What a pitiable, miserable condition are they in--to step out of this world into an uncertain eternity, with an expectation of finding themselves exceedingly happy and blessed in the highest heaven--and all at once find themselves undeceived, and sinking in the bottomless pit!
TRIALIf none are in the way to heaven but those that are holy, let us try and examine ourselves by this doctrine to see whereabouts we are, and see whether or not we are in the way to heaven. To know which way we are going, whether towards heaven or hell; for if we think ourselves in the road to heaven, but are traveling to the place of torment all the while, and continue deceived, without doubt fire and brimstone will undeceive us! If we find ourselves in the broad way to destruction, how dare we stir a step further. If we would know whether we are holy or not, let us try ourselves by then five following things:
First. Meditate on the holiness of God, and see if you cannot see a conformity, a likeness in your mind. There is no likeness or comparison in degree—we speak not of that—but yet there is a likeness in nature between God and the soul of the believer he holy soul, when it thinks and meditates upon God's nature, finds a pleasure and delight, because there is an agreeableness in his new nature to the divine perfections. If those that think themselves in the way to heaven, that are unholy in the meantime in their hearts, would compare themselves and their nature to the holy nature of God--such a glorious light as the holiness of God would quickly discover their rottenness and unsoundness.
Second. See if you can see any resemblance in your life to the life of Christ. It is not supposed that ever any copy comes near to this original, nor ever will; but yet they may perceive whether the same spirit, the same temper and disposition, in a lesser degree--is in them, that was manifested by he life and conversation of Jesus Christ.
Third. Is there an agreeableness between your souls and the Word of God? The Bible is the epistle of Christ that he has written to us; now, if the same epistle is also written in our hearts that is written in the Scriptures, it may be found out by comparing. Have you love to all God's commands and a respect to them in your actions? Is it your delight to obey and hearken to the will of God? Do you obey them of choice? Is it what you would choose to do if God had not threatened to punish the breach of them?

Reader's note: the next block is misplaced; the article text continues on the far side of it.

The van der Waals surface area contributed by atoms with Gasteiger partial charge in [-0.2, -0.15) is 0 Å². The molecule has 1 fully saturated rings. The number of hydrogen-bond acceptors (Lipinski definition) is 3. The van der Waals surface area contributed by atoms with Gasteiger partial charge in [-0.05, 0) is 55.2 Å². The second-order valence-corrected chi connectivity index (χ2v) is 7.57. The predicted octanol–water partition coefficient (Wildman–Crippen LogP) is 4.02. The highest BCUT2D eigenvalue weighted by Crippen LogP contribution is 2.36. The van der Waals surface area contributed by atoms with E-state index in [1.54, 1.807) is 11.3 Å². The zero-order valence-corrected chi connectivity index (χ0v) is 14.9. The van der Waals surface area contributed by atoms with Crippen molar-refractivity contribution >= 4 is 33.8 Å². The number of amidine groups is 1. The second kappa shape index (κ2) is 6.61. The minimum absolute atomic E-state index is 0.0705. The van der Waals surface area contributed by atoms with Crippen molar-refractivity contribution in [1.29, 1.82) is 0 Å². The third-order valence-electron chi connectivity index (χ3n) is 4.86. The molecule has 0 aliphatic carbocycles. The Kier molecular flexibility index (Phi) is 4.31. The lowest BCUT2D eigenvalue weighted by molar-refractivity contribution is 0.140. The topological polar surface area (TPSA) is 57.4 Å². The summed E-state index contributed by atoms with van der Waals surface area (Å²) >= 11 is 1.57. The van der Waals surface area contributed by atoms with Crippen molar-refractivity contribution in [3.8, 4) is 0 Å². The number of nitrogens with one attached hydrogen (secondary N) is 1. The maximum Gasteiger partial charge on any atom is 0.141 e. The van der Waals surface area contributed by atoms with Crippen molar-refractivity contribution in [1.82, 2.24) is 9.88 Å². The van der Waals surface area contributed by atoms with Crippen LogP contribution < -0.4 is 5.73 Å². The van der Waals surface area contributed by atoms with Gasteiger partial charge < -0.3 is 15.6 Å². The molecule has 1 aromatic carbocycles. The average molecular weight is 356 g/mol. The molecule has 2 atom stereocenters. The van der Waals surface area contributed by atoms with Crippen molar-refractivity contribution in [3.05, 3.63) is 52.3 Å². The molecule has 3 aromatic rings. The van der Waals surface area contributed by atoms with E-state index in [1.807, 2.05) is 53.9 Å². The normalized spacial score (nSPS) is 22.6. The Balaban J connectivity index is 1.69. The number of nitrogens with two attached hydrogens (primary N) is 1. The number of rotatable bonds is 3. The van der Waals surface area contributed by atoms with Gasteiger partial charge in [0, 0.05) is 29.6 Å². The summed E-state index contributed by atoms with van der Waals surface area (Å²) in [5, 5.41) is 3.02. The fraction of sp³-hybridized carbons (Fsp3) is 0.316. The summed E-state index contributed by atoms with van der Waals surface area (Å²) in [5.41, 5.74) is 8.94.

Fourth. Do you find by a comparison a likeness and agreeableness between your hearts and lives, and the hearts and lives of those holy men that we are assured were such by the Word of God? Do you walk with God as Enoch did, or distinguish yourselves by your piety in the midst of wicked examples--as Noah did? And when you read the lives of Abraham, Isaac, Jacob, Moses, and the prophets, wherein holiness is drawn to the life, you may viewing so exact a picture discover whether you have not the root of the matter in you, though it be much obscurer in you than in them. When we read the Psalms of David, we may clearly see what David's holiness was, by that spirit that is breathed there. When we read the Epistles of the apostles, we may know what is a truly evangelical spirit--and whether such a spirit reigns in our souls.
Fifth. Do you in a measure imitate the saints and angels in heaven? They spend their existence to the glory of God; they love him above all things, are delighted with the beauties of Jesus Christ, entirely love one another--and hate sin. And those that are holy on earth have also a resemblance and imitation of them--they are of an heavenly temper, of heavenly lives and conversions.
EXHORTATIONExhort all to holiness. You have heard what holiness is and of the necessity of it, the absolute necessity in order to escaping hell; what we must have or die forever, must be forever forsaken. Now, nothing is so necessary to us as holiness; other things may be necessary to discover this life, and things that are necessary men will strive for with all their might, if there is a probability of obtaining them. How much more is that to be sought after, without which we shall fare infinitely worse than die ten thousand deaths!
This is motive enough without any other; for what can be a greater motive than necessity? But besides that, if it were not necessary, the amiable and excellent nature of it. is enough to make it worthy the most earnest seeking after.
Holiness is a most beautiful, lovely thing. Men are apt to drink in strange notions of holiness from their childhood, as if it were a melancholy, morose, sour, and unpleasant thing. But there is nothing in it but what is sweet and ravishingly lovely. It is the highest beauty and amiableness, vastly above all other beauties. It a divine beauty, makes the soul heavenly and far purer than anything here on earth—this world is like mire and filth and defilement compared to that soul which is sanctified. It is of a sweet, lovely, delightful, serene, calm, and still nature. It is almost too high a beauty for any creature to be adorned with; it makes the soul a little, amiable, and delightful image of the blessed Jehovah. How may angels stand with pleased, delighted, and charmed eyes, and look and look with smiles of pleasure upon that soul that is holy!
Christian holiness is above all heathen virtues, of a more bright and pure nature, more serene, calm, peaceful, and delightsome. What a sweet calmness, what a calm ecstasy--does it bring to the soul! Of what a meek and humble nature is true holiness; how peaceful and quiet. How does it change the soul, and make it more pure, more bright, and more excellent than other beings!